At its heart, WordPress is a blog-publishing system. And, that’s what I use to manage the content for this blog …

48 Animal in some fables : ASS

Aesop used an ass in at least four of his fables:

  • The Ass and his Masters
  • The Ass and the Pig
  • The Ass Carrying an Image
  • The Ass in the Lion’s Skin

49 Fibs : LIES

To fib is to tell a lie. The verb “to fib” likely comes from “fibble-fable” meaning “nonsense”, with “fibble-fable” coming from “fable”.

52 Dot on a domino : PIP

A pip is a dot on a die or a domino, or a mark on a playing card.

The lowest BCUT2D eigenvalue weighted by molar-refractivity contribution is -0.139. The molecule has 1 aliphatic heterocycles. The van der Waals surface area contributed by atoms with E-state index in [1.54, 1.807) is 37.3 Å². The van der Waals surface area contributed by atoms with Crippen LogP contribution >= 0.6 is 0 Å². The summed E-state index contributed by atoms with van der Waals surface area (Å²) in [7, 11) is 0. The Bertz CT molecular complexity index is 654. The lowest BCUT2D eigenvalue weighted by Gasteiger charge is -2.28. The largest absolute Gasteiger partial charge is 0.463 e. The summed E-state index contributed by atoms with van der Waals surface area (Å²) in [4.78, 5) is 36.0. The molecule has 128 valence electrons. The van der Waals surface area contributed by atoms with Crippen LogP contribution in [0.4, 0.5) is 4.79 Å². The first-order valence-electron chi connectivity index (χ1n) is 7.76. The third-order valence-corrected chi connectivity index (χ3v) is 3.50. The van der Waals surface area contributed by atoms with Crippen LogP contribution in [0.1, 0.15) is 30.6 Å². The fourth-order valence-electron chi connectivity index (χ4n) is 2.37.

White masks with black spots were commonly seen in the old Venetian Carnival. The masks were known as “domini”. The domini loaned their name to the game of dominoes, due to the similarity in appearance between the mask and a domino tile.White masks with black spots were commonly seen in the old Venetian Carnival. The masks were known as “domini”. The domini loaned their name to the game of dominoes, due to the similarity in appearance between the mask and a domino tile.

61 Tim who was the first sophomore to win a Heisman : TEBOW

Tim Tebow is a former quarterback who played mainly for the Denver Broncos and New York Jets. His relatively short professional career followed a very successful college career during which he became the first sophomore to win the Heisman Trophy. Tebow often gets down on one knee on the field to make a short prayer, a practice that has been dubbed “tebowing”.